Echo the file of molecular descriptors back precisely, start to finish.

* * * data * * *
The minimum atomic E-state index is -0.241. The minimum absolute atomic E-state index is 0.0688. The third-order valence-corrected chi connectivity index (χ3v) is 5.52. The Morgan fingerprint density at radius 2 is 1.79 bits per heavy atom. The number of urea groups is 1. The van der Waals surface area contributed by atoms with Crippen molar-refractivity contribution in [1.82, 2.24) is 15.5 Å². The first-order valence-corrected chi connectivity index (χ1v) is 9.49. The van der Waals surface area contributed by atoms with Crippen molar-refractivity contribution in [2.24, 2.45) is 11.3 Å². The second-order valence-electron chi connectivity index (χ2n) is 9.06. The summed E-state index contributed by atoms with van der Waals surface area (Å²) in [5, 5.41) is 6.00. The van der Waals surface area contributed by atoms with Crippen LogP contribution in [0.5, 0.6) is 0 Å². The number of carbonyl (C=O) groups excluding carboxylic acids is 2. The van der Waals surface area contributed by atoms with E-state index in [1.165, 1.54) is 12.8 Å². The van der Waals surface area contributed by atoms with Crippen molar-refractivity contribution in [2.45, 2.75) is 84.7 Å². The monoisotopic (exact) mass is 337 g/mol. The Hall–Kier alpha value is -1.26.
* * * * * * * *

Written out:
The minimum atomic E-state index is -0.241. The minimum absolute atomic E-state index is 0.0688. The third-order valence-corrected chi connectivity index (χ3v) is 5.52. The Morgan fingerprint density at radius 2 is 1.79 bits per heavy atom. The number of urea groups is 1. The van der Waals surface area contributed by atoms with Crippen molar-refractivity contribution in [1.82, 2.24) is 15.5 Å². The first-order valence-corrected chi connectivity index (χ1v) is 9.49. The van der Waals surface area contributed by atoms with Crippen molar-refractivity contribution in [2.24, 2.45) is 11.3 Å². The second-order valence-electron chi connectivity index (χ2n) is 9.06. The summed E-state index contributed by atoms with van der Waals surface area (Å²) in [5, 5.41) is 6.00. The van der Waals surface area contributed by atoms with Crippen LogP contribution in [0.5, 0.6) is 0 Å². The number of carbonyl (C=O) groups excluding carboxylic acids is 2. The van der Waals surface area contributed by atoms with E-state index in [1.165, 1.54) is 12.8 Å². The van der Waals surface area contributed by atoms with Crippen molar-refractivity contribution in [2.45, 2.75) is 84.7 Å². The monoisotopic (exact) mass is 337 g/mol. The Hall–Kier alpha value is -1.26.